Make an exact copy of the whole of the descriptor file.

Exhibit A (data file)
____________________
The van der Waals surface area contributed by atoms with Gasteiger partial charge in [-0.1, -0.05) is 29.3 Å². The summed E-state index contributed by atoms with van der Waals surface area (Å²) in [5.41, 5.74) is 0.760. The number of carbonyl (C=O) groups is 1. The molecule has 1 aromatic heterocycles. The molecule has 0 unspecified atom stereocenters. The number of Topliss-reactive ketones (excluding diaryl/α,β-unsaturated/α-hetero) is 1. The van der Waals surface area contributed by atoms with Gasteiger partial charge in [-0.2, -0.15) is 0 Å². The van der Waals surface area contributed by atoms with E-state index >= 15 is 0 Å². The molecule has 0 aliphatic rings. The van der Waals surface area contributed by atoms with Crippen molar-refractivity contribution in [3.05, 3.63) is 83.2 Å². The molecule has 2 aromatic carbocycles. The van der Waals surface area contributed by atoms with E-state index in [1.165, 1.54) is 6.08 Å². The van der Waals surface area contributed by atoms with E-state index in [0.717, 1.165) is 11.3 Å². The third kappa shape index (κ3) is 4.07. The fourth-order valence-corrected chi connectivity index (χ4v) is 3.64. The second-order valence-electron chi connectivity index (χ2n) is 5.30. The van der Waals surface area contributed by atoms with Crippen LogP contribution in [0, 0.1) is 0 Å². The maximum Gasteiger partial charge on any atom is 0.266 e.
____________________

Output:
The van der Waals surface area contributed by atoms with Gasteiger partial charge in [-0.1, -0.05) is 29.3 Å². The summed E-state index contributed by atoms with van der Waals surface area (Å²) in [5.41, 5.74) is 0.760. The number of carbonyl (C=O) groups is 1. The molecule has 1 aromatic heterocycles. The molecule has 0 unspecified atom stereocenters. The number of Topliss-reactive ketones (excluding diaryl/α,β-unsaturated/α-hetero) is 1. The van der Waals surface area contributed by atoms with Gasteiger partial charge in [-0.2, -0.15) is 0 Å². The van der Waals surface area contributed by atoms with E-state index >= 15 is 0 Å². The molecule has 0 aliphatic rings. The van der Waals surface area contributed by atoms with Crippen molar-refractivity contribution in [3.05, 3.63) is 83.2 Å². The molecule has 2 aromatic carbocycles. The van der Waals surface area contributed by atoms with E-state index in [1.165, 1.54) is 6.08 Å². The van der Waals surface area contributed by atoms with E-state index in [0.717, 1.165) is 11.3 Å². The third kappa shape index (κ3) is 4.07. The fourth-order valence-corrected chi connectivity index (χ4v) is 3.64. The second-order valence-electron chi connectivity index (χ2n) is 5.30. The van der Waals surface area contributed by atoms with Crippen LogP contribution in [0, 0.1) is 0 Å². The maximum Gasteiger partial charge on any atom is 0.266 e.